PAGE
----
|Dimensions L x H x W||18 × 71 × 55 cm|
|Choose Your Hull Finish|
|Personalise your name plate|
|Sails rolled up or down|
Handcrafted, scratch built and ready made Provident Ship Model
History of Provident ship model
The history of the Provident is inextricably linked to that of the Brixham sailing trawlers smacks as they are known. In the late 1980s, Brixham was home to over 200 trawlers and accompanying seamen. The main fishing grounds extended into the Irish Sea and the Bristol Channel, with Brixham ranked alongside Grimsby and Lowestoft as one of England leading fisheries.
A number of factors and events contributed to the disappearance of the famous trawlers. These range from the introduction of steam trawlers as early as 1869, the lack of corporate and government financing, the small harbour and lack of infrastructure (e.g. the railway did not reach the harbour), the hard life appertaining to fisherman, and last but not least the First World War.
As a result, the fleet was reduced to 90 in 1918, and by 1935 numbered only 25, with trawler numbers were down to single numbers by 1939. Interesting the Provident would have been one of the last of the trawlers to have been built, and together with the Leader are two of the last working sailing trawlers still afloat. This undoubtedly contributes to the legacy of the famous smack today and there is now a revival of interest in the trawling heritage of Brixham.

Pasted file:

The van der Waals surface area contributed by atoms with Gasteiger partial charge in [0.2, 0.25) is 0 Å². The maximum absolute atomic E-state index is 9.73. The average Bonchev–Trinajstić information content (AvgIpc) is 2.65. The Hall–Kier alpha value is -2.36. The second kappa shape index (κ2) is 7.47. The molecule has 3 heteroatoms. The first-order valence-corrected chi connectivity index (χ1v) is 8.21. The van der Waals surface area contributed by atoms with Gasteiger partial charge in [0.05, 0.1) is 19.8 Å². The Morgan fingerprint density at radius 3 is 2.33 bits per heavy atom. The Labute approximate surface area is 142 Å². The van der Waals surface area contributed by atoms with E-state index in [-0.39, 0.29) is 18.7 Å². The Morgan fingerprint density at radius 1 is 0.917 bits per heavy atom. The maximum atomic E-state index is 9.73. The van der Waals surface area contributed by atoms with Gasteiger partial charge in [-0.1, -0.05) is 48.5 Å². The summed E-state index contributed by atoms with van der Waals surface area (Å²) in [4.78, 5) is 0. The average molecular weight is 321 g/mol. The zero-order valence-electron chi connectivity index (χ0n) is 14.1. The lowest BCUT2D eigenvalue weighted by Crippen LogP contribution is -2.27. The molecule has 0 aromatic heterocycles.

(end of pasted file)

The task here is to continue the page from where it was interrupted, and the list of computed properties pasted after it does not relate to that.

In 1993, The Island Trust (www.theislandtrust.org.uk), bought the Provident, which is now managed by The Trinity Sailing Foundation in Brixham. The Island Trust, a registered charity, was formed in 1973 on the inspiration of the late Hubert Monroe QC, who was Commodore of the Island Cruising club at Salcombe. His idea was to provide sailing opportunities for disadvantaged young people who would not otherwise been able to afford it.
The Provident has since been completely transformed and now has the benefit of a diesel engine, GPS positioning and radar and acoustic depth sounder. She now sails as a sail-training vessel with a crew of 15. This compares with a crew of 3 when she first set sail.
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